Here the Digital Commerce 360 summarized three ways about how the eCommerce changed in 2020:

  • Extended holidays: previously, retailers would put their focuses only on Black Friday and Cyber Monday. But in 2020, customers not only shopped on these famous sales days but also on the period after the sales. For example, instead of increased sales over Thanksgiving weekend, there was also a rise before and after Thanksgiving.
  • Mobile shopping: although people are staying at home more and spending more time in front of their desktops, laptops, and other e-devices, more orders are coming from smartphones. According to Adobe Analytics, more than half of the dollars spent online on Christmas Day came from smartphones alone. The improved mobile shopping experience can be the key to increase online sales.
  • New categories: with limited access to physical shopping, people are starting to buy more new categories. Since customers are buying almost everything online, and all-covered product category can be very attractive.

More Chinese players in the field

Under the virus conditions, opening an online store might be the best way to save sales. As the largest online retailer in the world, Amazon is the first choice for most businesses who want to get on the strategy of eCommerce.

According to Market Place Pulse, Amazon now operates marketplaces in 12 countries and has 9.6 million total sellers worldwide. More than one million sellers onboard this huge platform every year. And it may surprise you that Chinese sellers are getting more and more activity in recent years.

The most recent data is, among all the new sellers on Amazon in January, 75% of them are from China. This is a significant increase from 47% in the previous year. It is a trend that has been accelerating for years.

Why are Chinese sellers coming in flock to Amazon? The first reason is that Amazon is the most efficient way for them to reach consumers in the U.S. and Europe directly.

Secondly, Amazon is a big enough platform to ensure their business. It is a well-built system and has policies to handle almost all the issues. Sellers can have the Amazon team as a backup to resolve online inquiries.

In the future, more Chinese sellers may onboard Amazon marketplaces and consumers will have more access to buy from China directly.

Ecommerce quality control is important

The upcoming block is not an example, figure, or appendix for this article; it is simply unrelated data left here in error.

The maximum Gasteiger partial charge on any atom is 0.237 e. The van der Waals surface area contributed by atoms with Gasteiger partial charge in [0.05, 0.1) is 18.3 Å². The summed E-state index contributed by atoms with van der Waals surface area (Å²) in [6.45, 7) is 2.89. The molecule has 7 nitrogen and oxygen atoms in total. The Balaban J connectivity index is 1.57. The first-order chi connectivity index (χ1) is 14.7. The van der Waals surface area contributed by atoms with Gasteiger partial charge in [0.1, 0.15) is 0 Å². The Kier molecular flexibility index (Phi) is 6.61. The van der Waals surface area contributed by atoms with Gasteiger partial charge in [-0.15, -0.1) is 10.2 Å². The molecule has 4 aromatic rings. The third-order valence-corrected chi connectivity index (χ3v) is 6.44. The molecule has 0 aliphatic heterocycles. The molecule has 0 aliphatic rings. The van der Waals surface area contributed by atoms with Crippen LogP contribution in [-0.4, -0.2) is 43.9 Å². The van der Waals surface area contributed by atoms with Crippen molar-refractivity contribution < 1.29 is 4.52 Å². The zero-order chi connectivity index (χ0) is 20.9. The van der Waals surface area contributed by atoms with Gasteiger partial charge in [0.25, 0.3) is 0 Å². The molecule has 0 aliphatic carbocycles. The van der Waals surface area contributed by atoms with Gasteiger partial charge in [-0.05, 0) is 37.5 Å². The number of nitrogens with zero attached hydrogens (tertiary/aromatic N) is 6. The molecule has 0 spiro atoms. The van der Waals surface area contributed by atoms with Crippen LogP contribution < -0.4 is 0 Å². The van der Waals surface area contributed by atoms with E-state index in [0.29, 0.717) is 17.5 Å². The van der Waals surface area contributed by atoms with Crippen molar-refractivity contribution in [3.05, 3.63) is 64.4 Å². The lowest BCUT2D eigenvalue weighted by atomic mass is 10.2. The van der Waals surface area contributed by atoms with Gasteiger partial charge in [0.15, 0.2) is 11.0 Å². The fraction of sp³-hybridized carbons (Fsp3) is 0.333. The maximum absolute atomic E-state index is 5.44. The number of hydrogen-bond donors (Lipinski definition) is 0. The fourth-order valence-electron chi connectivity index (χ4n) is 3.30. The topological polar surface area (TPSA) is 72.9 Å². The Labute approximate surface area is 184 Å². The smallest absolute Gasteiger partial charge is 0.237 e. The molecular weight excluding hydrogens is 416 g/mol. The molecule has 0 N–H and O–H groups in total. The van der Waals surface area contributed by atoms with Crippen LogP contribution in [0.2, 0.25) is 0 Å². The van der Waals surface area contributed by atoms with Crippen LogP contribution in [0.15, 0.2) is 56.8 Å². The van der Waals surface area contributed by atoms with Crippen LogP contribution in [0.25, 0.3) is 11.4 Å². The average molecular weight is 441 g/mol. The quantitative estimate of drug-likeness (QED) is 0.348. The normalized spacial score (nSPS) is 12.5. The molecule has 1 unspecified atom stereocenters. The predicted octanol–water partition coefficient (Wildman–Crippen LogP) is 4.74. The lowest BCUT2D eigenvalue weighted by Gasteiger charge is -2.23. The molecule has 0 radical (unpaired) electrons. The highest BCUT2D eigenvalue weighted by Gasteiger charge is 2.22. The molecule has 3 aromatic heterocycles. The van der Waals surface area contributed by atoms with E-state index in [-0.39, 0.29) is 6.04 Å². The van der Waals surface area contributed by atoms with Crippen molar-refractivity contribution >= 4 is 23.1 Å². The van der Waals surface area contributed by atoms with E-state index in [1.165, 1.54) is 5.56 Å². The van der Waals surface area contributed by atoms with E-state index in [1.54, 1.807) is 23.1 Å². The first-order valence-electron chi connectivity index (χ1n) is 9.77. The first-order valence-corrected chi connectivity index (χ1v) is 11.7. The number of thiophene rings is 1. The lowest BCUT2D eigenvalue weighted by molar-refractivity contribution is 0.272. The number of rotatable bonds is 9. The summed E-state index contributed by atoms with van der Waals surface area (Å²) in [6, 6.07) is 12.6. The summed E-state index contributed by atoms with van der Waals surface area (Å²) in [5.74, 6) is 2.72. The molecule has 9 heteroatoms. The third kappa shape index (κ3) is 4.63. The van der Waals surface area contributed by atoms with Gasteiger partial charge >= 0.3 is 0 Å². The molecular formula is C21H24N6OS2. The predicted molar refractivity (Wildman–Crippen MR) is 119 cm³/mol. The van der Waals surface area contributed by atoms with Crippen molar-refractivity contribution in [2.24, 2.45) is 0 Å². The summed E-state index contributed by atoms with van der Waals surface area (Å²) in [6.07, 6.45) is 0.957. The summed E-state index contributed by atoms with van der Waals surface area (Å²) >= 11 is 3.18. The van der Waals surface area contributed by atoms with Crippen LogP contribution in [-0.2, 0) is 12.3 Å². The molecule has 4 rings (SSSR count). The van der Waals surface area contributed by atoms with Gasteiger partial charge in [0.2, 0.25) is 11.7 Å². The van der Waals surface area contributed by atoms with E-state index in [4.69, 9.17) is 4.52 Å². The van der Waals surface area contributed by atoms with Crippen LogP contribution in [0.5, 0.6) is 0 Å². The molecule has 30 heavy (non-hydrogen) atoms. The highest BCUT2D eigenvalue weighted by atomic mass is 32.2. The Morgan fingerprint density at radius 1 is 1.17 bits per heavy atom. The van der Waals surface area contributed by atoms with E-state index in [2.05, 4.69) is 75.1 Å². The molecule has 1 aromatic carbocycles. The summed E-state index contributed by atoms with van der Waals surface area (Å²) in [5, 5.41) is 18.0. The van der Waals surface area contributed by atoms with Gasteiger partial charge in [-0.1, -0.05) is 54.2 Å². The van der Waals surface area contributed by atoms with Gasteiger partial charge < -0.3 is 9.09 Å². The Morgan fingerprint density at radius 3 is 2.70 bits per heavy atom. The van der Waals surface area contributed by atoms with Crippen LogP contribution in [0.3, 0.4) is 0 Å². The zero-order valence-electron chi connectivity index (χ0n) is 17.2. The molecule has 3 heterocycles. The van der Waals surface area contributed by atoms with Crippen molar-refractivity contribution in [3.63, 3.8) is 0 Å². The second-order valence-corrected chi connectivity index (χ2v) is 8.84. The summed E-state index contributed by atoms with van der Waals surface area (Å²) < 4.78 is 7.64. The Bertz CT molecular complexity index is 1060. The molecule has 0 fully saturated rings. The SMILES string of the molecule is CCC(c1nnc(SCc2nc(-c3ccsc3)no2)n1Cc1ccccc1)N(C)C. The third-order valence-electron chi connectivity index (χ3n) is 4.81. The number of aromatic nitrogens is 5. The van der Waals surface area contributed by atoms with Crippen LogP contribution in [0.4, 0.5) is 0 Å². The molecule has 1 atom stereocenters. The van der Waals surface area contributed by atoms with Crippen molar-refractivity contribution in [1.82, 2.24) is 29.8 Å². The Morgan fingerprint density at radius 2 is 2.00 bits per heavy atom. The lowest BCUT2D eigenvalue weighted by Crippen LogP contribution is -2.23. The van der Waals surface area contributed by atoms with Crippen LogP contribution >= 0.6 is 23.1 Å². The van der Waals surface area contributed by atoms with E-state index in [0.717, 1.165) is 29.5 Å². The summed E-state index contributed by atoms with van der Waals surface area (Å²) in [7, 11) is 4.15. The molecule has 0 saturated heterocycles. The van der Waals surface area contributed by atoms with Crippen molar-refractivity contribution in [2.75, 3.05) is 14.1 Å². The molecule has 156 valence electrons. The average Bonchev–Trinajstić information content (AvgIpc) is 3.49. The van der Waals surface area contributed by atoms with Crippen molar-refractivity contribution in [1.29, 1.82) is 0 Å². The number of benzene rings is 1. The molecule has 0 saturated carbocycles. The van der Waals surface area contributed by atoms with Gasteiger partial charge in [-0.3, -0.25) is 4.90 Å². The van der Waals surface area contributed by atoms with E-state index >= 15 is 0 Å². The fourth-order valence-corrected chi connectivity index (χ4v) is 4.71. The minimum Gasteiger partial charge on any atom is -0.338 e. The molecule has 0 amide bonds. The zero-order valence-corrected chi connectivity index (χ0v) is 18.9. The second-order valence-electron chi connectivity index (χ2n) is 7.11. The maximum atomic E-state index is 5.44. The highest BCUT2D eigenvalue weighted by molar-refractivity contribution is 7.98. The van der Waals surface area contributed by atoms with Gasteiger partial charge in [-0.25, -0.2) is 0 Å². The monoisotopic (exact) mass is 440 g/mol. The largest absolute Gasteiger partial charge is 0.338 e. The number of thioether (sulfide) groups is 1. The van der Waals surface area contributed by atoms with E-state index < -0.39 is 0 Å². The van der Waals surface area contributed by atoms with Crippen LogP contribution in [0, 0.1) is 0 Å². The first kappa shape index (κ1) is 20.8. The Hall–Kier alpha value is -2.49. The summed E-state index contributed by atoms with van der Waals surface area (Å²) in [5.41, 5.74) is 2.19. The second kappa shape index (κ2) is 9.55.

Even if your consumers can only view your product images online, it is still important to take nice photos of your products. Quality matters no matter where you sell. A bad quality experience can spread fast on the internet and can cause harm to your brand reputation. And vice versa, good product quality can win consumers’ hearts.

If you are an eCommerce seller who is looking for quality control steps, pre-shipment inspection (PSI) is a critical process that you shouldn’t miss (related: Why Ecommerce Sellers Can’t Ignore A Pre-Shipment Inspection).

PSI happens when your goods are 80% to 100% manufactured and packed for export. At this stage, you can still spot the defects and re-make some to make sure you meet the shipment deadline. Here are the major benefits of a PSI for eCommerce sellers:

  • Fixing defects on-site to avoid costly rework. If your products have left the factory and already arrived at the store, it will cost a much higher price to rework or repair defects. PSI can identify the defective ones on site so you can ask the manufacturer to fix the issues at their expense.
  • Ensure your time-to-market. The shipment won’t wait for you. Finding and fixing problems with PSI before shipments can minimize any delays.
  • Provide better quality. Once you have found and repaired the defective parts on your goods, the consumers will receive products of better quality.
  • Avoid bad comments and returns. For eCommerce sellers, a high return rate will leave a bad remark on your e-store. Consumers would not choose a shop with complaints and low-star reviews.

In short, consumers will not lower their quality requirements just because they shop online. Ensure product quality is the baseline of any business.

Follow the link below to learn more about the eCommerce trend.

How ecommerce changed permanently in 2020 Taylor Schreiner, Digital Commerce 360